Thursday, November 10, 2016


(Part 2 of our “Unstable Guitarists series, in which we examine exceptionally talented guitarists who were completely out of their minds – and the vinyl footprint they have left us.)

When considering monumental guitar talent combined with personal instability, Peter Green is the Michael Jordan of unstable guitarists.

As a young guitar prodigy, Green was recruited in 1966 to replace a departing Eric Clapton in John Mayall’s Bluesbreakers. The head-scratching choice of the virtually unknown Green replacing “Guitar God” Clapton was widely mocked in much the same way as the announcement Trevor Noah would replace Jon Stewart on the widely beloved U.S. TV comedy program “The Daily Show.”

Except in Green’s case, he was the real deal.

Peter Green -- After The Dark Days
Astute music observers realized quickly Green’s guitar talent equaled or surpassed Clapton’s. B.B. King once remarked, "He has the sweetest tone I ever heard; he was the only one who gave me the cold sweats." His tone on the Bluebreakers instrumental "The Supernatural" was rated as one of the 50 greatest of all time by Guitar Player, and In June 1996, Green was voted the third-best guitarist of all time by Britain’s Mojo magazine – ranked ahead of Clapton.

In 1967, Green decided to form his own band and left the Bluesbreakers to form Fleetwood Mac, a band that most of the planet now associates with the curly blond tresses of Stevie Nicks, rather than the fierce blues attack the band mounted in its first few years.

With Green at the helm of Fleetwood Mac, the blues were often brilliantly twisted into other-worldly creations via songs like “The Green Maharishi,” “Albatross,” and “Black Magic Woman.” (Written and first recorded by Green, but later made world famous by Santana.)

But issues with drugs, coupled with Green’s mental state, derailed everything. By 1977, his struggles landed him in prison and committed to a mental hospital.

Things began to fall apart for Green in early 1970 after a bad LSD trip while on tour in Germany, which many former band mates recall as a psychedelic journey Peter never really came back from. Green began hearing voices telling him to do nasty things. He gave away his guitar and his money and tried to convince his band mates into shedding their wealth too—hating the commercial “fat cat” he believed he had become. After leaving Fleetwood Mac in May, 1970, he wandered through a series of odd jobs, including being a gravedigger for a time.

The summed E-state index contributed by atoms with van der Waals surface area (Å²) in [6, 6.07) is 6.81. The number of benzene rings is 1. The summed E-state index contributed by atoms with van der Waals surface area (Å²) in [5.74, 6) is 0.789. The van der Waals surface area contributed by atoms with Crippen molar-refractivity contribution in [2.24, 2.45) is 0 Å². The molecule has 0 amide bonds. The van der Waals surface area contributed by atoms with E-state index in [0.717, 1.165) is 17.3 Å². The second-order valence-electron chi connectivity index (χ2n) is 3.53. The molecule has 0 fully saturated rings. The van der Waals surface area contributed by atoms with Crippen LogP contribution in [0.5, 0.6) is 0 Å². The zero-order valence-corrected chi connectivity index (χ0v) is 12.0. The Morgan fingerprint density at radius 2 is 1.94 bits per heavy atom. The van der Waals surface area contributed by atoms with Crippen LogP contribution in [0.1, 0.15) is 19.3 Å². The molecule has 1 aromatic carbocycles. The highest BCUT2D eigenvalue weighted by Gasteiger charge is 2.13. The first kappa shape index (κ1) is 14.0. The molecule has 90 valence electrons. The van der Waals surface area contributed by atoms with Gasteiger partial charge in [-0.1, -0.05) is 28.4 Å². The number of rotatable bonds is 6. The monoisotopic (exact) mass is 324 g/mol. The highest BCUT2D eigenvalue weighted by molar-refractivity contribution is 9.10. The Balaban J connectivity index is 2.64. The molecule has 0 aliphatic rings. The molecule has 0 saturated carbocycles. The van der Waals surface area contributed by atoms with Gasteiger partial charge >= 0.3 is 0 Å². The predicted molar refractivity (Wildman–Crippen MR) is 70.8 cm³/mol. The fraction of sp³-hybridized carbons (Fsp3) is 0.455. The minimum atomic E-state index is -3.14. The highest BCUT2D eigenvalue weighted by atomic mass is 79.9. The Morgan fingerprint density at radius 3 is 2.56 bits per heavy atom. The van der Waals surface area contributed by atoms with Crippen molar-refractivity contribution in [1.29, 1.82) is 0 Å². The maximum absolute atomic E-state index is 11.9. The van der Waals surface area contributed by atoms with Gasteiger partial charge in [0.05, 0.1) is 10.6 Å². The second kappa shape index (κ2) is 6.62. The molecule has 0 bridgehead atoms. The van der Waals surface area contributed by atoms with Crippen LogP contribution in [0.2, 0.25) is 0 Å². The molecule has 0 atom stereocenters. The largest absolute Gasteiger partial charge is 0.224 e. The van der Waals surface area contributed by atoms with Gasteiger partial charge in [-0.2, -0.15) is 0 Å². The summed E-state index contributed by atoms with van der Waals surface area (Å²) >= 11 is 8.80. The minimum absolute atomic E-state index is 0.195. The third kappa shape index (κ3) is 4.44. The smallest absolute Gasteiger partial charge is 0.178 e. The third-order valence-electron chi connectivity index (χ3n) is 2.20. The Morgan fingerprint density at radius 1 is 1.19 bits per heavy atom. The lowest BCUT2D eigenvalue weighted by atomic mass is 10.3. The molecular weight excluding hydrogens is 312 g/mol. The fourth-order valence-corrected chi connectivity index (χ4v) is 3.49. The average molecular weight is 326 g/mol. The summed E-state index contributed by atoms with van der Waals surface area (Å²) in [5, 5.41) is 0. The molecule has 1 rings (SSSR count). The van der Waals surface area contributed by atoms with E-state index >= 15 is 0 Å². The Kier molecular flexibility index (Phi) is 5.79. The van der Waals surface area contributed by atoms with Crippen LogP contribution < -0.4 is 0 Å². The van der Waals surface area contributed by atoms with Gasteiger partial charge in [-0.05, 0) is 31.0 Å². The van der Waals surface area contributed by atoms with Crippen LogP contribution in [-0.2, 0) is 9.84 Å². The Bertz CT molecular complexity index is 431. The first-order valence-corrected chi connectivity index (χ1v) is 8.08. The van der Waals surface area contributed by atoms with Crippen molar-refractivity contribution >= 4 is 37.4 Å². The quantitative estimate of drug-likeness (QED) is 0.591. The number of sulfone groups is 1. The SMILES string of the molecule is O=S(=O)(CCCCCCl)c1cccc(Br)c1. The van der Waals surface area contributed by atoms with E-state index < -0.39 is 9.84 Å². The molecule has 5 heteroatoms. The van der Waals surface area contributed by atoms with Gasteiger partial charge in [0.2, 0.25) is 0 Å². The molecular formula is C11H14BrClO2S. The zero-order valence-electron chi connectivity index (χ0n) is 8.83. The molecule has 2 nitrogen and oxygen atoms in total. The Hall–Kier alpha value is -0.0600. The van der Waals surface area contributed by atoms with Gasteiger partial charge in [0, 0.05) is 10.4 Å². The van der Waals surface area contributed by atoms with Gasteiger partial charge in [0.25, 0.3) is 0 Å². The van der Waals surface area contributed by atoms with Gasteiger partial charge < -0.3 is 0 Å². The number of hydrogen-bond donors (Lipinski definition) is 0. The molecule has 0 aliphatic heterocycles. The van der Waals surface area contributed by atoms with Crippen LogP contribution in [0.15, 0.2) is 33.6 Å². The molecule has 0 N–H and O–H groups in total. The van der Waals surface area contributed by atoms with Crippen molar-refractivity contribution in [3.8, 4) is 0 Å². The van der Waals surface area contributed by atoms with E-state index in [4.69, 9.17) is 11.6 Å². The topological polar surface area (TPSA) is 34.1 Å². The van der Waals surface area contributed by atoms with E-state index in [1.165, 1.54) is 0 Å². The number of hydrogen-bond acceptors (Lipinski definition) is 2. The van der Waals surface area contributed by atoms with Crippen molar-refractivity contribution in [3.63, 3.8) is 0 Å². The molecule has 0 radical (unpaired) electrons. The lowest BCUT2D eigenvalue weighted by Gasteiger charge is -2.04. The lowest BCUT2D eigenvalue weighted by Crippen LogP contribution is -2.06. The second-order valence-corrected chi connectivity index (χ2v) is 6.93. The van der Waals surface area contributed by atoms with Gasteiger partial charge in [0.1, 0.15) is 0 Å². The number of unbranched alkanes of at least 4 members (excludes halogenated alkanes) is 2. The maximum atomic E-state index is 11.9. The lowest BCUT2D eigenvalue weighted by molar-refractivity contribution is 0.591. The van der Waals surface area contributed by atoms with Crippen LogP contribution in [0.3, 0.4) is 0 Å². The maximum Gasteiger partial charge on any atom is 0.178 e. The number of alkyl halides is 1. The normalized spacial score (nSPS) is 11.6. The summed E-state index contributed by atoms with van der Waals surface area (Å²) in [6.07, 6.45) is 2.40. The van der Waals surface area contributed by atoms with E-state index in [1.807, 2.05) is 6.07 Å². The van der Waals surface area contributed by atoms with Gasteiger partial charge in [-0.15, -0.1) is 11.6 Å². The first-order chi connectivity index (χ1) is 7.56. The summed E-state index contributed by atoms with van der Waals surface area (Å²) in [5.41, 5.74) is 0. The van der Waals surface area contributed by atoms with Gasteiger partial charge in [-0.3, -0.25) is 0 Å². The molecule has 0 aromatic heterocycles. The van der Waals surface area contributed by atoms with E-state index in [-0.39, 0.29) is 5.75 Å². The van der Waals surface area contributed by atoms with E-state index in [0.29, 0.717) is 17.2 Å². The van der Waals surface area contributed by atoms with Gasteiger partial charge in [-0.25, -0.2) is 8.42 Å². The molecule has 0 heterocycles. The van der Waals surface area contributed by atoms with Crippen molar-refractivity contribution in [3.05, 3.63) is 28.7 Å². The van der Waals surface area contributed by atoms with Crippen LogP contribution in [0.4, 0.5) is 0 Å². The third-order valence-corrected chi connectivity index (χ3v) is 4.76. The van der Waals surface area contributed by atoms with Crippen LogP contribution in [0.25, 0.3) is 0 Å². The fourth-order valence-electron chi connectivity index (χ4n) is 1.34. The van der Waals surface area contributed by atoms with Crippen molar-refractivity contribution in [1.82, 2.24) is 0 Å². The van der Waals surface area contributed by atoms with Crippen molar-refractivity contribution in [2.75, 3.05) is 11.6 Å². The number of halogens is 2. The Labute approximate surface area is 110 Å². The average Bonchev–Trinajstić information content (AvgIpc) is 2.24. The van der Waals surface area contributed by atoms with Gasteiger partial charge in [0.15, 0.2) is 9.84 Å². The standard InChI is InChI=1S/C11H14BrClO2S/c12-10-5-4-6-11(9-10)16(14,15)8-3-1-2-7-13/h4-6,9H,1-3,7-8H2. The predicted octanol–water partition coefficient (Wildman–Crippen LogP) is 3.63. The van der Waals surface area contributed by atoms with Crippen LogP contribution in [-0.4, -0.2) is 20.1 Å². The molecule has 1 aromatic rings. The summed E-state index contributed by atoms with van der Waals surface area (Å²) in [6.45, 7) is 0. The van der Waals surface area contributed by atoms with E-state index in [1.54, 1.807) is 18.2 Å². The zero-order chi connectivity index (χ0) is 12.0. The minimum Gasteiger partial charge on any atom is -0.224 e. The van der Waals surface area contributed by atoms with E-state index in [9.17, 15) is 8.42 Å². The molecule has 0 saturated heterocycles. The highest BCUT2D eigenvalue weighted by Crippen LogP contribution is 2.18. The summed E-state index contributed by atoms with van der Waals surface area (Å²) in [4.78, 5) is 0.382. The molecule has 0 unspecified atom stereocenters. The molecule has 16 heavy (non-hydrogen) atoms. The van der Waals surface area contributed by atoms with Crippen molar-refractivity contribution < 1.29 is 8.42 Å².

As Fleetwood Mac entered a new, highly prosperous Stevie Nicks era in the mid-70’s, new fans began to dig through older Mac recordings, and the royalty checks began to roll in. But Green wanted no part of his past, especially the money. Frustrated, Green contacted a former Fleetwood Mac manager. “I phoned up and asked him if he had any money,” said Green in a biographical documentary. “And he said, ‘The accountant’s got your money.'”

In January 1977, armed with a shotgun, he paid his accountant David Simmons a visit and threatened to shoot him. But Green wasn’t upset about a lack of money, he was upset because the royalty checks kept coming. Green was arrested and thrown in jail. “I was quite happy in prison, so I thought I’d be alright,” Green said. “But they said, ‘You failed the psychiatrist test.'”

Green was committed to a mental institution and placed under heavy sedation. He was eventually diagnosed with schizophrenia, after undergoing electro-shock therapy. After a period of time, he was released and moved to the outskirts of a village in the English countryside where residents noticed his unkempt hair and unusually long fingernails and took to calling him “The Werewolf.” Legend has it that Green let his fingernails grow long in order to prevent him from being able to play a guitar.

But Peter Green returned to music in the 90's, demonstrating more subdued --but recognizable-- gifts as part of “The Splinter Group,” which released nine albums between 1997 and 2004. He even toured as a co-headliner with John Mayall in 2000, a heartwarming redemption story I’ll always remember as an attendee at one of the fabled Mayall-Green comeback shows.  

And what about the guitar he gave away in the early 70’s? The Les Paul Burst 9-2208 spent three decades in Thin Lizzy guitarist Gary Moore’s hands after he acquired it from Green. Moore nicknamed it “Greeny” -- and that’s Peter’s guitar soaring through the FM staple “The Boys Are Back in Town.” The prized guitar was eventually auctioned in 2006, selling for more than $2 million. 

Peter Green’s Vinyl Best:

Hard to find, but the European vinyl release on CBS Records Fleetwood Mac's Greatest Hits, is the gold standard on wax. Or, you can search out the recent 180 Gram reissue from Music on Vinyl. The album won’t include “Don’t Stop” of course--just great blues. Stellar Peter Green performances are all here-- like his original version of “Black Magic Woman,” as well as “Green Manalishi,” "Man of the World," “Need Your Love So Bad” and “Albatross.”

Green’s vinyl debut with John Mayall on A Hard Road (London Records) is essential for serious guitar fans. In the minds of many guitar scholars and aficianados, “The Supernatural” remains the tonal textbook for balancing volume, sustain and natural reverb. A Hard Road is packed with many other early British blues riches!

1 comment:

  1. The 1989 release "Fleetwood Mac. The Blues Collection" is a 12 track double album that includes a spectacular 24 minute rendition of Rattlesnake Shake ! It was available on ebay for £15 as of Jan 28th 2017. If you have no objection to the Cd format, search for Peter Green on ebay and you'll be amazed at what you can pick up for next to nothing.


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